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What is a Bochdalek Hernia?

By D. Jeffress
Updated May 17, 2024
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A Bochdalek hernia is a potentially life-threatening congenital defect in which the diaphragm fails to close correctly. As a result, it is possible for abdominal organs and other tissues to push upward into the chest cavity. A baby who is born with a Bochdalek hernia may have extreme breathing difficulties because of poorly developed lungs and pressure from bulging organs. Emergency surgery is often required to move the abdominal contents into their normal alignment and permanently close the opening in the diaphragm. Most infants who receive immediate treatment are able to recover and develop normally.

The causes of Bochdalek hernias are not entirely understood, but doctors believe that several factors can contribute to diaphragm deformities. A hernia may appear because of a random genetic mutation affecting organ development, a vitamin A deficiency, or an inherited metabolism disorder. The bottom of the diaphragm usually closes around the eighth week of gestation, and it is thought that developmental problems that result in hernias take effect about two weeks earlier. It is common for infants to be born with additional problems as well, such as heart defects or significantly underdeveloped lungs.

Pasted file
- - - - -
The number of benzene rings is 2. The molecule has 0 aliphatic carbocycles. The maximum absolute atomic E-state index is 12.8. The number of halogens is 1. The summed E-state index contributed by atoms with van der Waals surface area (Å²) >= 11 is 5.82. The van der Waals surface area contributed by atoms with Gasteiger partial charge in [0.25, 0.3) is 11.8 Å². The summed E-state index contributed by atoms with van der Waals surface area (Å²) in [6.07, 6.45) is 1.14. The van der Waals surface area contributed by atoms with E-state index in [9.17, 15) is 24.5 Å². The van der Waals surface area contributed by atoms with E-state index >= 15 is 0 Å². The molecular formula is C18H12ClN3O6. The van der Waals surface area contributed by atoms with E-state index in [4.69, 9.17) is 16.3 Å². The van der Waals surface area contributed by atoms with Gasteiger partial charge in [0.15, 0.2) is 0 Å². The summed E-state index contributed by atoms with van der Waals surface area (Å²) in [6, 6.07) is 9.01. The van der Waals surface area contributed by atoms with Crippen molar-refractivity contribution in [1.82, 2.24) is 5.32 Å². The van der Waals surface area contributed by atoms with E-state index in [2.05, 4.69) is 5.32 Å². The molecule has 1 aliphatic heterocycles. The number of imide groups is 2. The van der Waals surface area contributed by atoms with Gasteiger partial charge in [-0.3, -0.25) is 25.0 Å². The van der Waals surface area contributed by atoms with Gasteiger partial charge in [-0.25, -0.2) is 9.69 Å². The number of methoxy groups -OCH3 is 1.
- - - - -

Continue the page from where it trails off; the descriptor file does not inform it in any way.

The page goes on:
It is sometimes possible for doctors to detect a Bochdalek hernia with ultrasounds and other imaging tests while the fetus is still in the womb. In most cases, however, it is not known that a baby has a major problem until after he or she is born. At birth, the infant may show signs of breathing difficulties and a rapid heart rate. His or her skin may have a blue tint because of the lack of oxygen in the bloodstream. Babies might also be limp and fail to cry and open their eyes.

A team of doctors can quickly diagnose a Bochdalek hernia by performing a physical exam. The abdomen typically feels empty and easy to compress when organs are too far up in the chest. A physician may also be able to hear bowel noises in the chest using a stethoscope. If the patient is stable enough, chest x-rays or computerized tomography scans may be taken to confirm a diaphragm deformity.

The first goal of treatment is to stabilize breathing with oxygen therapy or cardiopulmonary resuscitation. If the heart is not functioning properly, a bypass machine may be needed to preserve blood circulation. The surgery to repair a Bochdalek hernia is a delicate procedure that involves cutting open the chest cavity and manually fixing the bowels, kidneys, stomach, and other organs into place. The hole in the diaphragm is then sutured and the surgical wound is closed. Around-the-clock monitoring and treatment are important in the days after surgery to make sure complications do not arise.

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